II. Tax deductions. The Federal government subsidizes home ownership. In fact, it is the largest government subsidy – larger than welfare or food stamps. How is this possible? It’s quite simple, your Federal taxable income is reduced by the amount of mortgage interest plus property taxes. For example, your combined gross income is $60,000 annually and you purchase a $275,000 house with a $266,7000 mortgage. Your annual deduction for interest and property taxes is $10,875. Based upon a 12% federal tax bracket you save about $1200 in taxes. That’s about $108 tax savings per month. Your total mortgage payment is $1727 per month. However, when you factor in the $108 tax subsidy your effective mortgage payment is about $1618 per month – most likely lower than monthly rent for the same property.

III. Net Mortgage Payment. In the above example, we illustrated the effect of tax savings for home ownership. You should never compare monthly rent with gross mortgage payment. The comparison should be monthly rent versus net effective mortgage payment. When the payment comparison is done properly, most often mortgage payments are less than rent.

IV. Future Equity. Equity is the difference between a home’s value and the mortgage payoff (debt). First time home buyers, generally, have a small down payment thus they have very little equity in their home. Future equity is a combination of property appreciation and reduced debt. Over time, you reduce (amortize) the mortgage debt thus increasing equity even if property values remain stagnant. For most Americans, the vast majority of their net worth is the equity in their home.

To fully understand the process of mortgage reduction, run the AskChristee ‘Amortization’ Module.

V. Potential Rental Income. Unless prohibited by a local ordinance or community association rules, a homeowner has the freedom to rent part of your home to a tenant. This can be a tremendous advantage, especially for single homeowners. Adding an extra $400-600 dollars per month can really help with the mortgage payment. On the other hand, most leases prohibit subletting.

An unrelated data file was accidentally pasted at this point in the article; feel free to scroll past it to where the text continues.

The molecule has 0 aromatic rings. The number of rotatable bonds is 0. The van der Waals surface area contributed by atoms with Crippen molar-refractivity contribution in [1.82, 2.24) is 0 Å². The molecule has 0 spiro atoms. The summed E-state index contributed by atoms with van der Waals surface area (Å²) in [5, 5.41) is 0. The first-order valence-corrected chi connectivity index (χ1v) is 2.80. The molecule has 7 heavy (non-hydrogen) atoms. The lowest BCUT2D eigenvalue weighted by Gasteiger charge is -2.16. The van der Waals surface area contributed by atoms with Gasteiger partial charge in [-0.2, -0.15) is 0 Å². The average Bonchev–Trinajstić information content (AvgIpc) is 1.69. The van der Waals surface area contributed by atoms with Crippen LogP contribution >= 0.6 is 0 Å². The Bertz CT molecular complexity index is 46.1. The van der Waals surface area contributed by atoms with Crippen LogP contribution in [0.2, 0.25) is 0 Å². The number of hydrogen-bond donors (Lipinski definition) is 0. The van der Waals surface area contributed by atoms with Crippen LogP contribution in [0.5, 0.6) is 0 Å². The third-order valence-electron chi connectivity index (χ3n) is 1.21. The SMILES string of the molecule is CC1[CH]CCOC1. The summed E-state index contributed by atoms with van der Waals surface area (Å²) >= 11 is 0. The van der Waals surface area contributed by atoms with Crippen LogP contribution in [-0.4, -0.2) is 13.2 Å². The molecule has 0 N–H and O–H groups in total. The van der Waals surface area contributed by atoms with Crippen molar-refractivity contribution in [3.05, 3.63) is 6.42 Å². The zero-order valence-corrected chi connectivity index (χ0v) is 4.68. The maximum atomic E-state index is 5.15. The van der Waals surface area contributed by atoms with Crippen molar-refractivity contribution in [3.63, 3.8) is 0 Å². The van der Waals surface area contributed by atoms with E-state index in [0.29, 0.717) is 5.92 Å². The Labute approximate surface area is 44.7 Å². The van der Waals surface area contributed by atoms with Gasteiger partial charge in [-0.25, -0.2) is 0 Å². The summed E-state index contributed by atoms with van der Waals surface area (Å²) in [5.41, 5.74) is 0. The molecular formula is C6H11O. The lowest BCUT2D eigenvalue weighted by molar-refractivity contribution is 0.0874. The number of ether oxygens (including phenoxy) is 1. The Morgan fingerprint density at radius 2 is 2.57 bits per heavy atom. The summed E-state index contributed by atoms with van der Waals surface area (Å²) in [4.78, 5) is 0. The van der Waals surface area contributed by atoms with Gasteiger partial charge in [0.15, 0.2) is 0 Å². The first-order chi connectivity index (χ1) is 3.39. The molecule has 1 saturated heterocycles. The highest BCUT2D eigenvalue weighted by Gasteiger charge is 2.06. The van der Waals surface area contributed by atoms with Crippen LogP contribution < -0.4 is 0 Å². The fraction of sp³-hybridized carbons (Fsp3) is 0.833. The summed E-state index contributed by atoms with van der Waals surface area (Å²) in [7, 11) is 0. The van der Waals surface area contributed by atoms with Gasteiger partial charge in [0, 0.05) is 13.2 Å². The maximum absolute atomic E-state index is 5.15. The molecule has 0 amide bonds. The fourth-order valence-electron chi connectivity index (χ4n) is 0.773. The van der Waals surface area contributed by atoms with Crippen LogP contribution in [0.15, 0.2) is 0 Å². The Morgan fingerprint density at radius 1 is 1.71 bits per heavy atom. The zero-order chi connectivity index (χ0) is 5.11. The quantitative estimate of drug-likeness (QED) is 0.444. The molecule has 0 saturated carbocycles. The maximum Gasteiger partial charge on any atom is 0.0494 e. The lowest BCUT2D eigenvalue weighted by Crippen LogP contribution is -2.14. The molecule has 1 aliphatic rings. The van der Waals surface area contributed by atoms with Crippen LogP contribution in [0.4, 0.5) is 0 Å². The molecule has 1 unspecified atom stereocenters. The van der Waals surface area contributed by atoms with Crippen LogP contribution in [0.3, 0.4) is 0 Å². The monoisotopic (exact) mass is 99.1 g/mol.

VI. Leverage in Homeownership. Leverage is the ability to use borrowed monies to your advantage. Generally, the concept is used by developers utilizing investor or bank funds in building a new project. There is no better example of ‘leverage’ than buying a home. Let’s examine the leverage in purchasing a $400,000 house with a minimum required down payment of $12,000 (3%) and closing cost of $10,000. The total cash investment is $22,000. Let’s assume home prices appreciate by a modest 2% during the first two years. After 2 years, the property is worth $416,160. That’s an increase of $16,160 or a return on cash investment of 73%. At the 2% appreciation rate, the property would return 100% of the cash investment in under 3 years.

AskChristee and its affiliates do not provide tax, legal, or accounting advice. This material has been prepared for informational purposes only; it is not intended to provide tax, legal, or accounting advice, and should not be relied on as such. You should consult your own tax, legal, and accounting advisors before engaging in any transaction.